Frequently people with high blood pressure come to me and report that they have been told by their doctors that nothing can be done for high blood pressure, that the hardened pipes through which the blood is running with difficulty cannot be widened by any possible means. Whether this often-heard statement is correct or not, I do not know.
The body has unsuspected powers of rebuilding and of repair, if rightly treated. Very likely hardened arteries will remain hard if the sufferer is given iodine or some compound of it perfunctorily. Possibly the hardened arteries may be favourably influenced by wisely chosen diet, which cannot possibly do any harm, but may do some good. Possibly facts may be helpful. At any rate there is second factor, apart from the size of the arteries, which has to be considered in a case of high blood pressure.
I habitually explain to patients that far more pressure is required to drive a thick liquid through a given system of pipes than a thin liquid. Far more pressure would be needed to drive tar through a one-inch pipe than to drive water through a one-inch pipe. Usually people with high blood pressure have thick blood. In the olden times such peoples were bled profusely. This was very beneficial to the patients. The loss of blood was immediately made good by water from the tissues and the thick blood was promptly made thin.
Medicine is ruled not by sense but by fashion. A century ago practically all patients were bled profusely, whether they needed it or not. If a doctor attended a case where injury had been inflicted by a sudden accident, he would probably immediately bleed him, even if the accident had already resulted in great loss of blood. Had he refused to do so, he might have been censured by his colleagues or might have been lynched by the populace. Hahnemann protested with the utmost vigour against the indiscriminate bleeding of patients.
Bleeding was considered the most important procedure in treatment. Hence, when, a century ago, an important new medical journal was started in London, it was given the title The Lancet. Nowadays hardly one doctor in a hundred uses the lancet or knows how to apply leeches. The subcutaneous syringe rules supreme, and it is used as indiscriminately and as foolishly as lancet and leeches were used a century ago. The mania of treating everything with serums will, of course, disappear.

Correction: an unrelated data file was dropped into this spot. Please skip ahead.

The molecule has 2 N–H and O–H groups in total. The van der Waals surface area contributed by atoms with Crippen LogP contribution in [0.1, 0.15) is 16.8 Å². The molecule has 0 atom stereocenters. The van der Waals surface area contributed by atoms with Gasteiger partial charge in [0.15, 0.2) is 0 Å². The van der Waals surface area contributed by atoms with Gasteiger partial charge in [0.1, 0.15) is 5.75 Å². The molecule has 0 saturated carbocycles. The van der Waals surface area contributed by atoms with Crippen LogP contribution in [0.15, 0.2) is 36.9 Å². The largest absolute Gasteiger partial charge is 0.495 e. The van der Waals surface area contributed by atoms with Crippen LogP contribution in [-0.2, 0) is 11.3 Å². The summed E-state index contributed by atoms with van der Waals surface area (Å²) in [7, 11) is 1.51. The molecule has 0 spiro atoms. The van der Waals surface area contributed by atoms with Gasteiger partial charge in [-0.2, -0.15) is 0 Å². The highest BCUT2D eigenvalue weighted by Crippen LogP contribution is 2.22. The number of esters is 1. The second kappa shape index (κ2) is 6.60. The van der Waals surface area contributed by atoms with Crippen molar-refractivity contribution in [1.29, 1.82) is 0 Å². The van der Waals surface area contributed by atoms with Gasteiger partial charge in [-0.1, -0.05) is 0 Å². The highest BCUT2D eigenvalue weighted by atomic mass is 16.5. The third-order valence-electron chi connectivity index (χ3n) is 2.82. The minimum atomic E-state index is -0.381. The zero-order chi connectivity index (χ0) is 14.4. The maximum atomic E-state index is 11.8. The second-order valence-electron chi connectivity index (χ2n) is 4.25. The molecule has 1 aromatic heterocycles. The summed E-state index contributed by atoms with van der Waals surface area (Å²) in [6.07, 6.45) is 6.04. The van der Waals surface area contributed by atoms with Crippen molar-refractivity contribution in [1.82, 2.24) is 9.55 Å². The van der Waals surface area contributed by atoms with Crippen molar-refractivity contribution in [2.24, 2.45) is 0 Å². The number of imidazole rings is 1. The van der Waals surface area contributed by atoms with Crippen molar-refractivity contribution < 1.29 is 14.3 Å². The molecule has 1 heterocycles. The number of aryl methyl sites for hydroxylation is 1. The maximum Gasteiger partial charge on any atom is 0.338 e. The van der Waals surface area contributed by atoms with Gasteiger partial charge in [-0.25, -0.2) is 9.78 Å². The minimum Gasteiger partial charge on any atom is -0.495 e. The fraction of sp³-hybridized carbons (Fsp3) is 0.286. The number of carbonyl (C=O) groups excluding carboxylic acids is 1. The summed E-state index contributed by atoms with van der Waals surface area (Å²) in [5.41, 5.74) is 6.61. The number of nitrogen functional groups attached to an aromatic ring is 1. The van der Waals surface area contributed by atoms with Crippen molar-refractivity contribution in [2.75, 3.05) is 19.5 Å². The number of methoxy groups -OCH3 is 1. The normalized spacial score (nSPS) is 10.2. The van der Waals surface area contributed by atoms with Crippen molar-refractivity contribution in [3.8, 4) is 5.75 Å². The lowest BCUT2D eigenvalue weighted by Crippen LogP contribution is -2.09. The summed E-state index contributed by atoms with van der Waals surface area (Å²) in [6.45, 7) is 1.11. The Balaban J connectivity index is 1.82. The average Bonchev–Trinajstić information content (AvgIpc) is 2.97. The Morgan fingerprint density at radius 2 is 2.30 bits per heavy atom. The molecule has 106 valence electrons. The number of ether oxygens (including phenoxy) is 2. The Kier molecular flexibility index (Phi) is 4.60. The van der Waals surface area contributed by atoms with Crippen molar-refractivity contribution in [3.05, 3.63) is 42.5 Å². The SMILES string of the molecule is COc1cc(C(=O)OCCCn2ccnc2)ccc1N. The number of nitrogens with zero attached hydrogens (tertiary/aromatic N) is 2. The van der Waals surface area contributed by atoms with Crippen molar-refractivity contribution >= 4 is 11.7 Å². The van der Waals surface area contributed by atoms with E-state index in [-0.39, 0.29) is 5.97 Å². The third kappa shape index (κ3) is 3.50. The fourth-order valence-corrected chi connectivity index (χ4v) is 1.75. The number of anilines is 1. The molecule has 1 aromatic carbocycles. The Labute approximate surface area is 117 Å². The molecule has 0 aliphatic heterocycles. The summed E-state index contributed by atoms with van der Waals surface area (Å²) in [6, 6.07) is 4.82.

It is doing infinite harm to the patients of the present. Doctors had better study once more the art of bleeding and leeching which is once more being employed by a few medical men who use their brains.
The thinning of the blood can be affected by dietetic regulation which is apt to reduce blood pressure gradually in practically all cases, especially if it is accompanied by bowel regulation. People with high blood pressure usually suffer from constipation and auto-intoxication and they live as a rule on a concentrated, stimulating and heating diet, which is supposed to give them strength, but which in reality weakens them, keeping the blood thick and the blood pressure high.
In nearly all cases which have come under my care I have been able to reduce blood pressure considerably by dietetic means alone. If the blood pressure is brought down by drugs, the improvement will not last. As soon as the drug is withdrawn, blood pressure shoots up again.
On the 4th February, 1932, Mrs. B.A.B., wrote to me from Birmingham:.
“My mother-in-low, who is 70, has had two very severe heart attacks, and other minor ones. Up to this age she has enjoyed fairly good health, and had no attack whatever. These attacks come on at night and the specialist says she will always be subject to them and that to the end of her days, which will be short if she has any severe ones. She must consider herself an invalid.
The trouble is high blood pressure which causes the walls of the heart to collapse. It is really tragic for her to realize what all this means. Could you suggest a diet or other means whereby her days may be made less wearisome. I should be most grateful if you could give me some advice”.
With the usual brutal crudeness a specialist, considering only the mechanical action of the heart and the deteriorated state of the arteries, had made a statement which gave the invalid no hope, but filled her with despair, aggravating her condition. I immediately asked the usual questions, which the specialist had not asked, as to her way of living, diet, etc. Her daughter informed me that Mrs. lived on white meat and fish, milky foods, etc. by doctors orders. A white diet may e very artistic.